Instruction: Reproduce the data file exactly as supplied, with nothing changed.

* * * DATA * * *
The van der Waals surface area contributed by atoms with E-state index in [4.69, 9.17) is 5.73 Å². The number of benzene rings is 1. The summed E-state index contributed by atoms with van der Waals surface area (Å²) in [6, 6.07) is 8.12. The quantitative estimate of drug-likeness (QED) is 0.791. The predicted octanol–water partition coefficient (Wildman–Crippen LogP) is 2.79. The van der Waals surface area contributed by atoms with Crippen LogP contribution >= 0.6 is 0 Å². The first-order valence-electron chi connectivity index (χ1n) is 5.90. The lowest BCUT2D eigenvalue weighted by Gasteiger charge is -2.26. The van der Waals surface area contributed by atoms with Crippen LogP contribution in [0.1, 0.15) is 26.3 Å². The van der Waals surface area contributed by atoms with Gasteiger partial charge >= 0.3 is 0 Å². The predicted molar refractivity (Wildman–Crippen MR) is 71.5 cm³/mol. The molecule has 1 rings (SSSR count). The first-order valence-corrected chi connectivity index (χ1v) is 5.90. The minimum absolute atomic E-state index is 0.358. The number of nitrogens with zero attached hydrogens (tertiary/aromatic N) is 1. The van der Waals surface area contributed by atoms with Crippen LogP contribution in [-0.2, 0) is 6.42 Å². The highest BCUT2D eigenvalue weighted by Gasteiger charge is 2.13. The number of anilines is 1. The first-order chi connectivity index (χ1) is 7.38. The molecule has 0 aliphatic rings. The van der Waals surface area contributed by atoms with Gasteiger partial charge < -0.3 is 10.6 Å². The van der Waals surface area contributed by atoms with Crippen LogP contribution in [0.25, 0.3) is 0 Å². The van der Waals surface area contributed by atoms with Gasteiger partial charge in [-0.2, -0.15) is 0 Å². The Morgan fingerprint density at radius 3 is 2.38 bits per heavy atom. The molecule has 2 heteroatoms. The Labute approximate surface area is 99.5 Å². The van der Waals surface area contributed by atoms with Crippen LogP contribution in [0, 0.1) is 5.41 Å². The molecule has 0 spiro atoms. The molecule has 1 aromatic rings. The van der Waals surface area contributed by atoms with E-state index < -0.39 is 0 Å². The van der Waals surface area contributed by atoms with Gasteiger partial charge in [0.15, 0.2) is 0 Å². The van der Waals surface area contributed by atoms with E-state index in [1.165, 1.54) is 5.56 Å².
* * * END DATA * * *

The van der Waals surface area contributed by atoms with E-state index in [4.69, 9.17) is 5.73 Å². The number of benzene rings is 1. The summed E-state index contributed by atoms with van der Waals surface area (Å²) in [6, 6.07) is 8.12. The quantitative estimate of drug-likeness (QED) is 0.791. The predicted octanol–water partition coefficient (Wildman–Crippen LogP) is 2.79. The van der Waals surface area contributed by atoms with Crippen LogP contribution >= 0.6 is 0 Å². The first-order valence-electron chi connectivity index (χ1n) is 5.90. The lowest BCUT2D eigenvalue weighted by Gasteiger charge is -2.26. The van der Waals surface area contributed by atoms with Crippen LogP contribution in [0.1, 0.15) is 26.3 Å². The van der Waals surface area contributed by atoms with Gasteiger partial charge >= 0.3 is 0 Å². The predicted molar refractivity (Wildman–Crippen MR) is 71.5 cm³/mol. The molecule has 1 rings (SSSR count). The first-order valence-corrected chi connectivity index (χ1v) is 5.90. The minimum absolute atomic E-state index is 0.358. The number of nitrogens with zero attached hydrogens (tertiary/aromatic N) is 1. The van der Waals surface area contributed by atoms with Crippen LogP contribution in [-0.2, 0) is 6.42 Å². The highest BCUT2D eigenvalue weighted by Gasteiger charge is 2.13. The number of anilines is 1. The first-order chi connectivity index (χ1) is 7.38. The molecule has 0 aliphatic rings. The van der Waals surface area contributed by atoms with Gasteiger partial charge < -0.3 is 10.6 Å². The van der Waals surface area contributed by atoms with Crippen LogP contribution in [0.25, 0.3) is 0 Å². The van der Waals surface area contributed by atoms with Gasteiger partial charge in [-0.2, -0.15) is 0 Å². The Morgan fingerprint density at radius 3 is 2.38 bits per heavy atom. The molecule has 2 heteroatoms. The Labute approximate surface area is 99.5 Å². The van der Waals surface area contributed by atoms with Crippen LogP contribution in [0, 0.1) is 5.41 Å². The molecule has 0 spiro atoms. The molecule has 1 aromatic rings. The van der Waals surface area contributed by atoms with E-state index < -0.39 is 0 Å². The van der Waals surface area contributed by atoms with Gasteiger partial charge in [0.15, 0.2) is 0 Å². The van der Waals surface area contributed by atoms with E-state index in [1.165, 1.54) is 5.56 Å².